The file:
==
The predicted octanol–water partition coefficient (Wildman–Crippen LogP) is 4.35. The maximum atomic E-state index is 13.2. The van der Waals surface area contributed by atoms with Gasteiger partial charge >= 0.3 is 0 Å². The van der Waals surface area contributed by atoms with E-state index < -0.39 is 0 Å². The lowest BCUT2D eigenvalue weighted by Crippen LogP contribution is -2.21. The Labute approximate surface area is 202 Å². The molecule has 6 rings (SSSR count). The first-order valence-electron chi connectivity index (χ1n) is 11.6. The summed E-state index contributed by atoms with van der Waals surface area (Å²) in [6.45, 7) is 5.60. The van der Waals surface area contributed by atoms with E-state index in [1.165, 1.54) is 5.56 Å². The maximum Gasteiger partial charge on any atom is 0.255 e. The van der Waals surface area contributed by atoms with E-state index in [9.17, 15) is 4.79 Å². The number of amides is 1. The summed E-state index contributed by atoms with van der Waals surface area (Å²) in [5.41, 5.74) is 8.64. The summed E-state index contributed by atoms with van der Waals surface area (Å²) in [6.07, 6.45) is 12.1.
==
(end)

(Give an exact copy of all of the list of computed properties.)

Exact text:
The predicted octanol–water partition coefficient (Wildman–Crippen LogP) is 4.35. The maximum atomic E-state index is 13.2. The van der Waals surface area contributed by atoms with Gasteiger partial charge >= 0.3 is 0 Å². The van der Waals surface area contributed by atoms with E-state index < -0.39 is 0 Å². The lowest BCUT2D eigenvalue weighted by Crippen LogP contribution is -2.21. The Labute approximate surface area is 202 Å². The molecule has 6 rings (SSSR count). The first-order valence-electron chi connectivity index (χ1n) is 11.6. The summed E-state index contributed by atoms with van der Waals surface area (Å²) in [6.45, 7) is 5.60. The van der Waals surface area contributed by atoms with E-state index in [1.165, 1.54) is 5.56 Å². The maximum Gasteiger partial charge on any atom is 0.255 e. The van der Waals surface area contributed by atoms with E-state index in [9.17, 15) is 4.79 Å². The number of amides is 1. The summed E-state index contributed by atoms with van der Waals surface area (Å²) in [5.41, 5.74) is 8.64. The summed E-state index contributed by atoms with van der Waals surface area (Å²) in [6.07, 6.45) is 12.1.